How not to talk rubbish
. (1) Do not conflate existential with existentialist.
Recently when President George W. Bush told Prime Minister Ehud Olmert that Iran was an “existential threat to peace” and the world, right away I became very intrigued. Not because I believe Iran is a threat to world peace, but because President Bush used the word “existential.”
(2) Know the relevant timelines. Existentialism, as such, has its origins with Sartre and his circle in the early forties--e.g., see Sartre's Existentialism is a Humanism
Martin Heidegger, who was born in Germany and remained a staunch member of the Nazi Party until the end of World War II, introduced the concept of “authenticity” to existentialism. Heidegger believed humans could “freely” choose to act responsibly and whole heartedly by committing themselves to life and the development of their true being.
It's hard to introduce authenticity (let's date it circa B&T
, 1927) to existentialism, before it existed as such. Many texts try pass off historical figures like Nietzsche, Kierkegaard, Pascal, even the author of the Book of Job, as existentialists. They, of course, can't defend themselves, but thinkers like Heidegger, who were able to respond to such accusations, denied being existentialists. Even Sartre denied being one, after he'd tired of promoting it.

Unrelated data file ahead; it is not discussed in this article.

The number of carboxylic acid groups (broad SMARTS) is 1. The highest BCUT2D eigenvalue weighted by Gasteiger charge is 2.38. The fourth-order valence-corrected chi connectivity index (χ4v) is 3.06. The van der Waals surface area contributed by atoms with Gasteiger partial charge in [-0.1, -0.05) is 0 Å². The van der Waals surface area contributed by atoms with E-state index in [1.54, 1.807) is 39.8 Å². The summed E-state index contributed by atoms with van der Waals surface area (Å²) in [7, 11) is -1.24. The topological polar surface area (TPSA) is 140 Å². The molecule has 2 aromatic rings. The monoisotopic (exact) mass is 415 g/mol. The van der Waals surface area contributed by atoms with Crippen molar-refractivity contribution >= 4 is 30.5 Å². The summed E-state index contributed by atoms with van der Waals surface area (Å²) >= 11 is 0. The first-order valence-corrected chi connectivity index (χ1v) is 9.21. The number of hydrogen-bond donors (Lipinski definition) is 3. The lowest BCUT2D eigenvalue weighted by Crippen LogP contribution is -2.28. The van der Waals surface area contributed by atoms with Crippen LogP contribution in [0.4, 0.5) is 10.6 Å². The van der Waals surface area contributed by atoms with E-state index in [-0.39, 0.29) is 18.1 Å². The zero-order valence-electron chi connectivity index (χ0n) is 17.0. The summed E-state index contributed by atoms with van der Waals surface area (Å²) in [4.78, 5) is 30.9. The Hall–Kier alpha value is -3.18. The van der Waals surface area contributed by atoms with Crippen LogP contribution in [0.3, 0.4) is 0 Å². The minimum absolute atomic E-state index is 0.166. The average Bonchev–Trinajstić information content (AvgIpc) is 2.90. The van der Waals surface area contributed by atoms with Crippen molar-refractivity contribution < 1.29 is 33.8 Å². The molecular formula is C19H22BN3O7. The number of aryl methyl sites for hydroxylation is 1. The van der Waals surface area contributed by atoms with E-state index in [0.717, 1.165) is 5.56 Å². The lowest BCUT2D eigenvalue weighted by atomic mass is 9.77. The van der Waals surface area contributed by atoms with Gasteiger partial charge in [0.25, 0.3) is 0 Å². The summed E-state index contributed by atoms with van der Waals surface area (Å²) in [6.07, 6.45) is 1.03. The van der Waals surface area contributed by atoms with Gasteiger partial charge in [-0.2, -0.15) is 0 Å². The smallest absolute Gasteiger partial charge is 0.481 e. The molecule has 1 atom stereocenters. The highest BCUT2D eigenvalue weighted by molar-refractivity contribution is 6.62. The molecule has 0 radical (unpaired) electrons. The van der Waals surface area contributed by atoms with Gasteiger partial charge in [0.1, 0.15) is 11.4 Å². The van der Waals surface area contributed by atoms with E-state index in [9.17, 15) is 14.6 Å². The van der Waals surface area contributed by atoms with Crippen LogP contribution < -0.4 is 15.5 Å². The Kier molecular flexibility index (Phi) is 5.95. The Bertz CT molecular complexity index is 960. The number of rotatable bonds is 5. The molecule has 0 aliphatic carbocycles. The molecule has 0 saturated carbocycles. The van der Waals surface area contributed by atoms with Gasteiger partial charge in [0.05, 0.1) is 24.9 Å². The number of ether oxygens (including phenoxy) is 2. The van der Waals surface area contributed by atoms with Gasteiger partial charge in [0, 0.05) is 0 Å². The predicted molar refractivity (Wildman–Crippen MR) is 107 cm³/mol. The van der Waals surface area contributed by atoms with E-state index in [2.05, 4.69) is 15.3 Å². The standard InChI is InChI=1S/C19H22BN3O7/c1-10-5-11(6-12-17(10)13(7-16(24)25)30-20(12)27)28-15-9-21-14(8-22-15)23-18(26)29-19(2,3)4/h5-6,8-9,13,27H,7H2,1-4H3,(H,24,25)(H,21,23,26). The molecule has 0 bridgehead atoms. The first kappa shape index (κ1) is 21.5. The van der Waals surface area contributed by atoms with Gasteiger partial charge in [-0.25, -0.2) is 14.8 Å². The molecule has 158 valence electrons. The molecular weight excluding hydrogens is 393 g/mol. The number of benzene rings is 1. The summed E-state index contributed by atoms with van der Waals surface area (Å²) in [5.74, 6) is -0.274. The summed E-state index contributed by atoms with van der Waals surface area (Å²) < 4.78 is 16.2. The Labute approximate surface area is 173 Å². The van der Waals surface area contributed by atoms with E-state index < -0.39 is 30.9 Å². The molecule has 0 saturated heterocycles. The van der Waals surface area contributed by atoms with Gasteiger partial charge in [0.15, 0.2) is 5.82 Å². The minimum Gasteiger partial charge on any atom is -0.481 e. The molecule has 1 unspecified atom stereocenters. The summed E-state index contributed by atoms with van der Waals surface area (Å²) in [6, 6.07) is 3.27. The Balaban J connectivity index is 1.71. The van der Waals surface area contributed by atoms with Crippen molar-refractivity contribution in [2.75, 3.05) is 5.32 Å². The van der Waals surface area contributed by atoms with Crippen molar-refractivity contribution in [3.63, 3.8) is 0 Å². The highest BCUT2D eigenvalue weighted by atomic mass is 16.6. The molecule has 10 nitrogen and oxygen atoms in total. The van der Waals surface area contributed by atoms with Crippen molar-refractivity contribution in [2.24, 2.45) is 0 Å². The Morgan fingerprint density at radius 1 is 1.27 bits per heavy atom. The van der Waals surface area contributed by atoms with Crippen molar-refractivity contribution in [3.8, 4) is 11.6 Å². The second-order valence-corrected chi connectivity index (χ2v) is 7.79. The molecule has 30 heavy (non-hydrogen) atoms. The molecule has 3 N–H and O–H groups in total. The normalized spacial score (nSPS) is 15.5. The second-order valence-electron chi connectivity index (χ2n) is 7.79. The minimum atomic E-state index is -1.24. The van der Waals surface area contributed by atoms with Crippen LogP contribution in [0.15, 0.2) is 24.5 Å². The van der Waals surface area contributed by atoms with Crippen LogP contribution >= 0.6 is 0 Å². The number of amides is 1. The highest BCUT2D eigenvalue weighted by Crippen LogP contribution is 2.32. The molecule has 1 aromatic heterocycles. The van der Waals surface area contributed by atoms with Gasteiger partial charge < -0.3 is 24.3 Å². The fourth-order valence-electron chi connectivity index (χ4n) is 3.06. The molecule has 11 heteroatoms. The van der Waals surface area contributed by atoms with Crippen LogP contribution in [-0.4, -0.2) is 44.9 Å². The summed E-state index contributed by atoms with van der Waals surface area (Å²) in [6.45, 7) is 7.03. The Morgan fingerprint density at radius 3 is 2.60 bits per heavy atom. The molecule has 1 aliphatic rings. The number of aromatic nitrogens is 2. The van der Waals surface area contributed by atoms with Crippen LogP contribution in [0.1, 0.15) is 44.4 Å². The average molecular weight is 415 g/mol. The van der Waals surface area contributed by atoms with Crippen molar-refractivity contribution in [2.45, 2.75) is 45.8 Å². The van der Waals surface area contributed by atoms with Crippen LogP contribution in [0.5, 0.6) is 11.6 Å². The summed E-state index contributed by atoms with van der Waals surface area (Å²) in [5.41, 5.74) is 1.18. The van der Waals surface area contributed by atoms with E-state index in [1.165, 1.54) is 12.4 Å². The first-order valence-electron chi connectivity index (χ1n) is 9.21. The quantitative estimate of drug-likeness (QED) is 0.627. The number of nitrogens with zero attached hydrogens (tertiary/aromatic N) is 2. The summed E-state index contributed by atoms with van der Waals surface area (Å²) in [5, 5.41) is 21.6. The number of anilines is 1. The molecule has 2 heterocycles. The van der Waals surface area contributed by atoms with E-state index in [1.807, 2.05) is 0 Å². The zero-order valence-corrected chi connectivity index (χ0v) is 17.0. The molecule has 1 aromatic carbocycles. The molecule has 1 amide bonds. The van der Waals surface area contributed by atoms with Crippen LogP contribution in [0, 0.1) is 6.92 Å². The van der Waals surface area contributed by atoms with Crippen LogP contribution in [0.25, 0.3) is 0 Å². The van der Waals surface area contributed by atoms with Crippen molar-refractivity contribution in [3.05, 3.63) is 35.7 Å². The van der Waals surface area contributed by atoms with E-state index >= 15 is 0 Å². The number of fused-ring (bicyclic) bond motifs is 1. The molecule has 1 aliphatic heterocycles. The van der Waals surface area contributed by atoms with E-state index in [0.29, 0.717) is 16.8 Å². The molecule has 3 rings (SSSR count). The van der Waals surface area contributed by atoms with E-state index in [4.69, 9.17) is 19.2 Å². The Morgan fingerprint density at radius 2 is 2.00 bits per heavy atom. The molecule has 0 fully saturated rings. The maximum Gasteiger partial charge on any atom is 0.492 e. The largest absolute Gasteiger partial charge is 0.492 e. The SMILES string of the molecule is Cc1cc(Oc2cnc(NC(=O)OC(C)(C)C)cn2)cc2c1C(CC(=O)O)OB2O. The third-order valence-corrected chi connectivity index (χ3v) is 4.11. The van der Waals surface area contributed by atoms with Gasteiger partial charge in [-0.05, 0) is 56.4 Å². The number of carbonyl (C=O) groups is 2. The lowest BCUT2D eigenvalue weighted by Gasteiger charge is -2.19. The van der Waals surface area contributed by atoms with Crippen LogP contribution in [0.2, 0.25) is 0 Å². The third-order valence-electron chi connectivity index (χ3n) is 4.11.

(3) Be careful with those big words that sound like other big words, but mean something else.
To be “authentic” means to be conscience of one’s humanness and take responsibility, something inanimate objects cannot do.
(4) Get your text edited before
I wanted to also contrast historical existentialism with President Bush’s concept of existentialism. By using “existential” alongside “threat,” it is disturbing that he appears to be confusing “existentialism” with “power!”
I used to be disturbed that journalist could get any old rubbish published, but I learned to stop worrying about their existential threat to literacy.